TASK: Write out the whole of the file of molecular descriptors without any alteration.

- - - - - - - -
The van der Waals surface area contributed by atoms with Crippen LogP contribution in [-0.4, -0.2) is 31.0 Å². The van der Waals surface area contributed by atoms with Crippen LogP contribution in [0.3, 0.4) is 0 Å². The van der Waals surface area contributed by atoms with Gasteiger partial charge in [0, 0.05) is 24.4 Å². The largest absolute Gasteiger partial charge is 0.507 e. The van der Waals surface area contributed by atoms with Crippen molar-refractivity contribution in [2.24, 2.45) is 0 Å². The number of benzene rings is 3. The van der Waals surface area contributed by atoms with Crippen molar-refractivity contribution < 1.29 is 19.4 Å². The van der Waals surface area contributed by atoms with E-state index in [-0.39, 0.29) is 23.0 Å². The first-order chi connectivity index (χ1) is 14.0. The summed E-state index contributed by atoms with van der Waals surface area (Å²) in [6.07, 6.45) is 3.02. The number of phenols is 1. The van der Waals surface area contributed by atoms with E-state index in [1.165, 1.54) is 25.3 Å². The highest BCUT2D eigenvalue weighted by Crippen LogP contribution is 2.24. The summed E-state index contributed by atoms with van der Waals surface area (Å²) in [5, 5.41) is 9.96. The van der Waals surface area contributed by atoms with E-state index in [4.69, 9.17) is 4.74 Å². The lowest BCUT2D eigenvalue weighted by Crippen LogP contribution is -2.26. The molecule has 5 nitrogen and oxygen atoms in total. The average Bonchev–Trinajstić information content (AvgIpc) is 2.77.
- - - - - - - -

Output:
The van der Waals surface area contributed by atoms with Crippen LogP contribution in [-0.4, -0.2) is 31.0 Å². The van der Waals surface area contributed by atoms with Crippen LogP contribution in [0.3, 0.4) is 0 Å². The van der Waals surface area contributed by atoms with Gasteiger partial charge in [0, 0.05) is 24.4 Å². The largest absolute Gasteiger partial charge is 0.507 e. The van der Waals surface area contributed by atoms with Crippen molar-refractivity contribution in [2.24, 2.45) is 0 Å². The number of benzene rings is 3. The van der Waals surface area contributed by atoms with Crippen molar-refractivity contribution < 1.29 is 19.4 Å². The van der Waals surface area contributed by atoms with E-state index in [-0.39, 0.29) is 23.0 Å². The first-order chi connectivity index (χ1) is 14.0. The summed E-state index contributed by atoms with van der Waals surface area (Å²) in [6.07, 6.45) is 3.02. The number of phenols is 1. The van der Waals surface area contributed by atoms with E-state index in [1.165, 1.54) is 25.3 Å². The highest BCUT2D eigenvalue weighted by Crippen LogP contribution is 2.24. The summed E-state index contributed by atoms with van der Waals surface area (Å²) in [5, 5.41) is 9.96. The van der Waals surface area contributed by atoms with E-state index in [4.69, 9.17) is 4.74 Å². The lowest BCUT2D eigenvalue weighted by Crippen LogP contribution is -2.26. The molecule has 5 nitrogen and oxygen atoms in total. The average Bonchev–Trinajstić information content (AvgIpc) is 2.77.